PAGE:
Being Argentina, there are some complications around time. The country is located at a longitude that would properly put it either four or five hours behind GMT. But the place decided to temporally relocate itself some considerable distance to the east, and have a time zone just three hours behind.
Additionally, Argentina may or may not observe daylight saving time, depending how it feels. The national government decides this on a year-by-year basis, perhaps by rolling dice or flipping coins – but, either way, individual provinces are free to either go along with that year’s result, or adopt their own daylight savings policy …
The good news about the three-hour time difference is that there isn’t much actual jet-lag involved in a trip to BsAs. The issue for tango dancers, of course, is that we don’t operate on Argentina Standard Time (AST), but rather Argentine Milonga Time (AMT). We typically arrive at an evening milonga around the time a London one would be closing.
Today was a case in point. I went to two milongas: arriving at Sans Souci at 11pm; La Comedia at 2.30am; and went to bed at 6am.
The day started with some very welcome rain!
The heatwave had ended, but 26C is still on the warm side for me, so I was very glad of the accompanying cool air.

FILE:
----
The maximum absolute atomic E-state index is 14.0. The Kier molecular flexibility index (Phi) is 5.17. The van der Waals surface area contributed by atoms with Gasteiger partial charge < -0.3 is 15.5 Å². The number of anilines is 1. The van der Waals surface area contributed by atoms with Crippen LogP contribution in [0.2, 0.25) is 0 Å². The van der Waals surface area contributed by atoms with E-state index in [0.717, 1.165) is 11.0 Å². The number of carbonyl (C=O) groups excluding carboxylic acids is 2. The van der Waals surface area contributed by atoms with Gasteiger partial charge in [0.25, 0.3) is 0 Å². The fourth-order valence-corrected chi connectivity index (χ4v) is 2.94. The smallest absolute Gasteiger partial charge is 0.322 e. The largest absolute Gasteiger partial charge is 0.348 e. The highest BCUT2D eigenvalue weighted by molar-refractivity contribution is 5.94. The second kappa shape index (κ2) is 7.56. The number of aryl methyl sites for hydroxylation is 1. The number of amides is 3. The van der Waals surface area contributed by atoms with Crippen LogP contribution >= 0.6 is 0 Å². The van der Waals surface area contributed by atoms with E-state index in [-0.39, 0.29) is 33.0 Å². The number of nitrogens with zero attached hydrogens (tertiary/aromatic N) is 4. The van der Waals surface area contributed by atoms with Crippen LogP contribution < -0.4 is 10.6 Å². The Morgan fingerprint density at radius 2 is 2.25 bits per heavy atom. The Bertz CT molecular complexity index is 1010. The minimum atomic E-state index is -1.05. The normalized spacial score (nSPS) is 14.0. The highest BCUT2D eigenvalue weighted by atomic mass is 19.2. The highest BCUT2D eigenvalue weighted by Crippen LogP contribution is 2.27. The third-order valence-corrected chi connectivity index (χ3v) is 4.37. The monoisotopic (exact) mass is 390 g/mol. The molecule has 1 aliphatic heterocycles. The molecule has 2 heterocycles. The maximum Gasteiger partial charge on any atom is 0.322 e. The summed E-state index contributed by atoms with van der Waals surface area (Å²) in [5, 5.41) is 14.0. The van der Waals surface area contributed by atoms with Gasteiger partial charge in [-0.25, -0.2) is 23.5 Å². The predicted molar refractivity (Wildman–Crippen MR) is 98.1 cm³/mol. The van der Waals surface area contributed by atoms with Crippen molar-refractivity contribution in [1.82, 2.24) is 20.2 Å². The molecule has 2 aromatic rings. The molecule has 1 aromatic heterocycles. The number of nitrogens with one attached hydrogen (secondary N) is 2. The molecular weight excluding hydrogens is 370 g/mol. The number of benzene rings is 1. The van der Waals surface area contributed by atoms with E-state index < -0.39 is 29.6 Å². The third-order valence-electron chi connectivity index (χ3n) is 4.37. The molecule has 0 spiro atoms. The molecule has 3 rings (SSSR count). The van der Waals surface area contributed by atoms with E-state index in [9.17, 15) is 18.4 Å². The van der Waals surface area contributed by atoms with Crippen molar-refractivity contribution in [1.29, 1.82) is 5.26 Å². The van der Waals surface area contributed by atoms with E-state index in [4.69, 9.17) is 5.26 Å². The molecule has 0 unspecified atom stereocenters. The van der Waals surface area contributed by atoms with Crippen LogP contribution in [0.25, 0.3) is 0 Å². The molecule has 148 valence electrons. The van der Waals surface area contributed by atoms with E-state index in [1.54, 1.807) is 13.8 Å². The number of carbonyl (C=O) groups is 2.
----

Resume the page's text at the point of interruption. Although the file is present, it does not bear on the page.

Having finally managed to turn up on the correct day, I was all set for some wonderful dancing to Los Reyes del Tango playing live at Sans Souci. For the second time, I was recognised and greeted by name by the host, and shown to our shared table by the stage.
Oh, and I found I’d become part of that week’s Sans Souci promo video – well, about one second of me.
The differential pricing controversy continues
Organiser Pablo Boneo has very strong feelings about the differential pricing issue. This notice was placed in two places it couldn’t be missed: the entrance door, and outside the bathrooms (click/tap to enlarge).
On Facebook, he went further and directly called out the milongas which have implemented higher entry fees for foreigners, complete with an, uh, uncompromising graphic.
Parakultural has adopted a slightly different approach. Apparently Marabú wouldn’t allow them to have two different entry fees, so they instead issue locals with a loyalty card they can show for discounted entry.
Before the band
Alessandra accuses me of choosing geriatric milongas, and I had to point out that the average age at our table was about 28 before we increased that number significantly by joining it (granted, I played a bigger role in the maths).